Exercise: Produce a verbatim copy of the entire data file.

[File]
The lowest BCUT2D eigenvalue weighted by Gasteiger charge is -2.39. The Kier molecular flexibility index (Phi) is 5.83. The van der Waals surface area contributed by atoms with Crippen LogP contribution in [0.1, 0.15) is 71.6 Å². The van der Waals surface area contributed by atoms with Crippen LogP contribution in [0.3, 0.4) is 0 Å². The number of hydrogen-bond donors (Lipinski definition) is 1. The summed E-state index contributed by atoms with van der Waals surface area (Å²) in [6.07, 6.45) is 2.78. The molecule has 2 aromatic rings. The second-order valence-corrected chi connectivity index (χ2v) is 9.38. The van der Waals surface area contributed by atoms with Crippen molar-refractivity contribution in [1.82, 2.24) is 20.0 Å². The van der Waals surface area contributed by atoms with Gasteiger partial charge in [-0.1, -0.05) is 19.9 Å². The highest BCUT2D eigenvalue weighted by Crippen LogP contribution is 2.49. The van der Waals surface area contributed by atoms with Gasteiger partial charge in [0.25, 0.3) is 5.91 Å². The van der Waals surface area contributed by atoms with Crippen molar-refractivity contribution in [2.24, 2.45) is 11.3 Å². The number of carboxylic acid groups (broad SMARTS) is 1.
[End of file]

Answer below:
The lowest BCUT2D eigenvalue weighted by Gasteiger charge is -2.39. The Kier molecular flexibility index (Phi) is 5.83. The van der Waals surface area contributed by atoms with Crippen LogP contribution in [0.1, 0.15) is 71.6 Å². The van der Waals surface area contributed by atoms with Crippen LogP contribution in [0.3, 0.4) is 0 Å². The number of hydrogen-bond donors (Lipinski definition) is 1. The summed E-state index contributed by atoms with van der Waals surface area (Å²) in [6.07, 6.45) is 2.78. The molecule has 2 aromatic rings. The second-order valence-corrected chi connectivity index (χ2v) is 9.38. The van der Waals surface area contributed by atoms with Crippen molar-refractivity contribution in [1.82, 2.24) is 20.0 Å². The van der Waals surface area contributed by atoms with Gasteiger partial charge in [-0.1, -0.05) is 19.9 Å². The highest BCUT2D eigenvalue weighted by Crippen LogP contribution is 2.49. The van der Waals surface area contributed by atoms with Gasteiger partial charge in [0.25, 0.3) is 5.91 Å². The van der Waals surface area contributed by atoms with Crippen molar-refractivity contribution in [2.24, 2.45) is 11.3 Å². The number of carboxylic acid groups (broad SMARTS) is 1.